By the end of the 4th century BC there is generally a lack of dye quality in the red-figured ceramics. It is usually passed from a complex scene with three or more figures, to one figure, which is less reckoned. In this period of ending 330 BC, the red-figured lekythos with the silhouette technique are the main Durres products, which are exported both to other Illyrian and Mediterranean centers. It is worth stressing that these products seized the Illyrian markets during the 4th and 3rd centuries BC. 

Supporting this evidence are the kraters discovered in Belsh and the amphoras discovered in Klos, which are produced by Durres masters and exhibited at the National History Museum. In Durres are also discovered Gnathia vases from beginning 3rd century BC. The majority of the red-figures ceramics comes from discovered burial objects, mainly with women or athletes, of various kinds, like amphoras, pelikes, oenochoe, hydrias, nuptial lebes, lekanes, skyphoses, lekythos, situlas, etc..

These vases are exhibited at the Durres Archeology Museum, the Tirana Archeology Museum, and the National History Museum. Owing to its predominant role in the Illyrian markets, Durres can be attributed the alias ‘’cultural beacon,’’ because it actually signaled the access of ships at Illyrian culture areas. 

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                    [post_content] => By Sonja Methoxha

During 2018, the National Center for Cinematography (NCC) approved the funding of 36 Albanian film projects, out of which 16 managed to be directed and actually debut.

Two of those films even participated in international film festivals - Streha Mes Reve (A shelter among the clouds) at Tallinn Black Nights Film Festival in Estonia, and Delegacioni (The Delegation) at Warsaw International Film Festival in Poland, where it won the Grand Prix.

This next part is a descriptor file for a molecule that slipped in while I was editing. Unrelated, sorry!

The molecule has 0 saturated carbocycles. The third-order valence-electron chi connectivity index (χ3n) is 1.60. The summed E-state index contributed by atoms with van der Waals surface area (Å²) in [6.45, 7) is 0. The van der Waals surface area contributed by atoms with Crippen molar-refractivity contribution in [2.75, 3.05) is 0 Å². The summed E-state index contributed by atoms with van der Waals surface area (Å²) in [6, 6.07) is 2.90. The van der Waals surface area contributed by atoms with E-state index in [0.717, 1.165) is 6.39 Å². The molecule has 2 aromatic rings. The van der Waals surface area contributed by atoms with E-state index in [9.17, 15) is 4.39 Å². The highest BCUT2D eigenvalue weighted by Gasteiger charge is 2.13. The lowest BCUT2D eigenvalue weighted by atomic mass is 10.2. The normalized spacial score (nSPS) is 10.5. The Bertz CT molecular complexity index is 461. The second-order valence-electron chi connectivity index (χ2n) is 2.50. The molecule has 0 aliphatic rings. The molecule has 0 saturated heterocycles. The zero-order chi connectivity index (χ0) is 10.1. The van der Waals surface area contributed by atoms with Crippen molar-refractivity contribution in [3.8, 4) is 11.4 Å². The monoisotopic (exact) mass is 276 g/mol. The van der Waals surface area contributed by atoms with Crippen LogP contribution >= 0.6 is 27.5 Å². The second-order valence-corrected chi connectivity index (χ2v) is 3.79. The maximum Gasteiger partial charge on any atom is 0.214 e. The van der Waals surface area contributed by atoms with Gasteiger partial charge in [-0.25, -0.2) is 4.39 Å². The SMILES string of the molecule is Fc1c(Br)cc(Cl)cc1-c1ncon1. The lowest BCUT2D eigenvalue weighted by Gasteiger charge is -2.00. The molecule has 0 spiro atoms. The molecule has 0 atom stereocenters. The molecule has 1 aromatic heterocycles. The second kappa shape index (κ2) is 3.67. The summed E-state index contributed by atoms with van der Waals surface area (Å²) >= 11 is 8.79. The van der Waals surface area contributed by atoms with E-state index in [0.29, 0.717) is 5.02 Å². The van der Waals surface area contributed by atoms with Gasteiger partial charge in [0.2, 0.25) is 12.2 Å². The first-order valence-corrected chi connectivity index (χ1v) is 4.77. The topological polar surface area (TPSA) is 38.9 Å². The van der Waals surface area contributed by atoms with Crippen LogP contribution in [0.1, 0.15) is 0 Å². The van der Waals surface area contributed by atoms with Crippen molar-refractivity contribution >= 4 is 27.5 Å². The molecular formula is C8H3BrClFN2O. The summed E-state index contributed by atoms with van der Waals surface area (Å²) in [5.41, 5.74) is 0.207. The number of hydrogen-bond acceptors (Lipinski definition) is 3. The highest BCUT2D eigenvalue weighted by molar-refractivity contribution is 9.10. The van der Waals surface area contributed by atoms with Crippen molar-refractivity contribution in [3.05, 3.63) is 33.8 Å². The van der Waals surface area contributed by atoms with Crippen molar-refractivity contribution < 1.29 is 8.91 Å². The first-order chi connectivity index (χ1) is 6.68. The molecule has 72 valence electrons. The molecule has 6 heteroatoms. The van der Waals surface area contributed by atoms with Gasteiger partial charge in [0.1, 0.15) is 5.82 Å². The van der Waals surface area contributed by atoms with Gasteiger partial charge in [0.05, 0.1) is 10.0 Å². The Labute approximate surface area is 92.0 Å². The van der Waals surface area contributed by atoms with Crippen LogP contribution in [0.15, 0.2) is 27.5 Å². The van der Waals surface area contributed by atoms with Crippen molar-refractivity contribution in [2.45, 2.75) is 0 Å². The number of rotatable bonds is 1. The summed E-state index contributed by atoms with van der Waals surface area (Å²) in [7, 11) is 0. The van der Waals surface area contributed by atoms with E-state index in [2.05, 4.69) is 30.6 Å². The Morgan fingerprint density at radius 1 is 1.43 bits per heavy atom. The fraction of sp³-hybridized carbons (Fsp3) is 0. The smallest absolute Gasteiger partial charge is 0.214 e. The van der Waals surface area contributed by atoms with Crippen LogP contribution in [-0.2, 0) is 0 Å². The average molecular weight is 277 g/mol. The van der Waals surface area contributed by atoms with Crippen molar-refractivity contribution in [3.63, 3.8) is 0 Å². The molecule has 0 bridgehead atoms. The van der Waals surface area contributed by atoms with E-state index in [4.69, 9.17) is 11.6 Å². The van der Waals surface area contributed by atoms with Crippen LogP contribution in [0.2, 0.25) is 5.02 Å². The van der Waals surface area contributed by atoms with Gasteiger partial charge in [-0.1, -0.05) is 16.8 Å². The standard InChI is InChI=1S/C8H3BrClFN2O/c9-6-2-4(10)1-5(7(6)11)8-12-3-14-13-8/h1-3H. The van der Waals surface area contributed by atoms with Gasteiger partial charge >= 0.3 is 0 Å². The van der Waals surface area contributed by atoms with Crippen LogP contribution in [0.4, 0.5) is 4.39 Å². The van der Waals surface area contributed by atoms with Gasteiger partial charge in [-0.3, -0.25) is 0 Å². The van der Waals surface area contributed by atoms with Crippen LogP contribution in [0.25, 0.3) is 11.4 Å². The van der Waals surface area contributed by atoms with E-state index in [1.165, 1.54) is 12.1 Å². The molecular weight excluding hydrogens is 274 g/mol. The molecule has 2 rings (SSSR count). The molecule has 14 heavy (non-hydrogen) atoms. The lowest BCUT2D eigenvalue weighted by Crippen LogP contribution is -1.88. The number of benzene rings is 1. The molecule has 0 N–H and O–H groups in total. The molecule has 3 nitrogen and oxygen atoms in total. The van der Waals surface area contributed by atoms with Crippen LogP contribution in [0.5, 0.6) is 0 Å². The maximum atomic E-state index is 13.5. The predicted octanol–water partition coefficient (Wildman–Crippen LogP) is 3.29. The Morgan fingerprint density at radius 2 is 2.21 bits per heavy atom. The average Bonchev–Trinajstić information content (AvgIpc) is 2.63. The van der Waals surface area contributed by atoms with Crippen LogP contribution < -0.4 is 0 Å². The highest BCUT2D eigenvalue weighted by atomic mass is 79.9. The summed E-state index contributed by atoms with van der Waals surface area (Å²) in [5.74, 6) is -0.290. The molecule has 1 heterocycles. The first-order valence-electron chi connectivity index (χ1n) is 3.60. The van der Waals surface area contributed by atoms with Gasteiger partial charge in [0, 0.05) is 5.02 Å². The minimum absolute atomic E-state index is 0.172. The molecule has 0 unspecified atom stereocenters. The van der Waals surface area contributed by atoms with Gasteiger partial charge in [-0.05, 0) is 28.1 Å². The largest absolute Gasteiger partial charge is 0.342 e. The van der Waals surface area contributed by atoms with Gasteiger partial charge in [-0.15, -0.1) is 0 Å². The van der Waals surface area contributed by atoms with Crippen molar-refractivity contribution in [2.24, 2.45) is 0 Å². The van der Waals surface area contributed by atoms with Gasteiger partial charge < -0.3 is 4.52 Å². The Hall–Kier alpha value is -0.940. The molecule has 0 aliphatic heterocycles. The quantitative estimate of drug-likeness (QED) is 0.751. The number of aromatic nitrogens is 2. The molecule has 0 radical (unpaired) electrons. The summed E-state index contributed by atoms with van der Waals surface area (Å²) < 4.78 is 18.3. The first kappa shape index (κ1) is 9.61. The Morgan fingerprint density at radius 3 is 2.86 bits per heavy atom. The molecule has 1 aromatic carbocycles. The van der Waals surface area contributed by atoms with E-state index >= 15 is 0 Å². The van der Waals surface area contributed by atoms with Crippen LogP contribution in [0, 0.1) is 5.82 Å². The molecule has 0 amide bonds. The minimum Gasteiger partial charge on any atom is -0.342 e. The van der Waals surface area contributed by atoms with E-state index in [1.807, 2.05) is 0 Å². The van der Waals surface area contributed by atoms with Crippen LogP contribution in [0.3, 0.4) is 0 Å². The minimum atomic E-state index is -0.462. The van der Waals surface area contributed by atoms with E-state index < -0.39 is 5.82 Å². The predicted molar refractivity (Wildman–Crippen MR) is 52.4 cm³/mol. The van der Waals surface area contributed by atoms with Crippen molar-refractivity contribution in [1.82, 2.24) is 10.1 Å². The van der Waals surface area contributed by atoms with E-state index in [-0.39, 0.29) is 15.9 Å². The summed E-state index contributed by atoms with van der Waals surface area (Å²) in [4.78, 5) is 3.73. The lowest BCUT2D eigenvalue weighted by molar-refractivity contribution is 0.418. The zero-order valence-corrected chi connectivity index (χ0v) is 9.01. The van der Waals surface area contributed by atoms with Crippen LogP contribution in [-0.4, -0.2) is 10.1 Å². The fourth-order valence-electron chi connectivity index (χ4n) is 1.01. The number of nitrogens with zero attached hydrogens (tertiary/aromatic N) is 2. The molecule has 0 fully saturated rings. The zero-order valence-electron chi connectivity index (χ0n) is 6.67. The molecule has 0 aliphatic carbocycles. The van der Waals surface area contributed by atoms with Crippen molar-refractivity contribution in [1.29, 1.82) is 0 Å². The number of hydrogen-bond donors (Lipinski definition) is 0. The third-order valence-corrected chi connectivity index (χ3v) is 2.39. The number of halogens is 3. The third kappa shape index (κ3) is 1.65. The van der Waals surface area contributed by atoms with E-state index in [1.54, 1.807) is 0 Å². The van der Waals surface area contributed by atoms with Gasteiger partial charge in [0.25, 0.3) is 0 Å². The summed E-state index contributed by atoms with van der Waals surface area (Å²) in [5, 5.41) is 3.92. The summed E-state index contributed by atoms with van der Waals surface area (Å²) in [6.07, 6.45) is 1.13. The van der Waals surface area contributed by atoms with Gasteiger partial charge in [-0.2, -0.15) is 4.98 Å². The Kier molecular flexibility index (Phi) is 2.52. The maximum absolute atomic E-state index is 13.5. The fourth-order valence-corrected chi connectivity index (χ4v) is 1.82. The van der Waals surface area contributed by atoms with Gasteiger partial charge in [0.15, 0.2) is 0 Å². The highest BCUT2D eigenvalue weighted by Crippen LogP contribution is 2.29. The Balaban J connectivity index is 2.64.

Hearing the news of this triumph gave me a warm feeling of pride, but more than that, it awakened a curiosity about watching the film. 

I can’t say I had high expectations; nevertheless, its poster had given me the idea it was an action movie packed with guns, escapes and Hollywood-style interactions. 

The film is written by Artan Minarolli and dedicated to him, and directed by Bujar Alimani. Part of the cast are Viktor Zhusti, Ndricim Xhepa, Xhevdet Ferri, Kasem Hoxha, etc.. The production comes as a collaboration between Albania, Kosovo, Greece and France, and discusses the events in Albania after the communist regime fell in the 1990s, the democracy it embraced and the remaining political struggles. 

A European delegation has arrived in Tirana to closely study how are the democratic reforms undertaken by the government are working out. These reforms are main conditions set to Albania to join CSBE, which today is known as OSCE. The head of the delegation, Mr. Loherin, had been a classmate and close friend to an intellectual professor turned political prisoner, while they were students in Prague. 

Now, the government sends “a delegation” to the prison to fetch the professor and meet Mr. Loherin, so Albania can be granted the admission at CSBE. The professor is not to be aware of this; however he does find out, and things don’t end so well.

This Albanian delegation never arrives in Tirana because their car breaks down. By the events that follow throughout the movie, it can be understood that this film is not about action, but rather about the fluctuating sentiments and thoughts still prevalent in Albanians, about democracy, our country itself and its future, the government and people.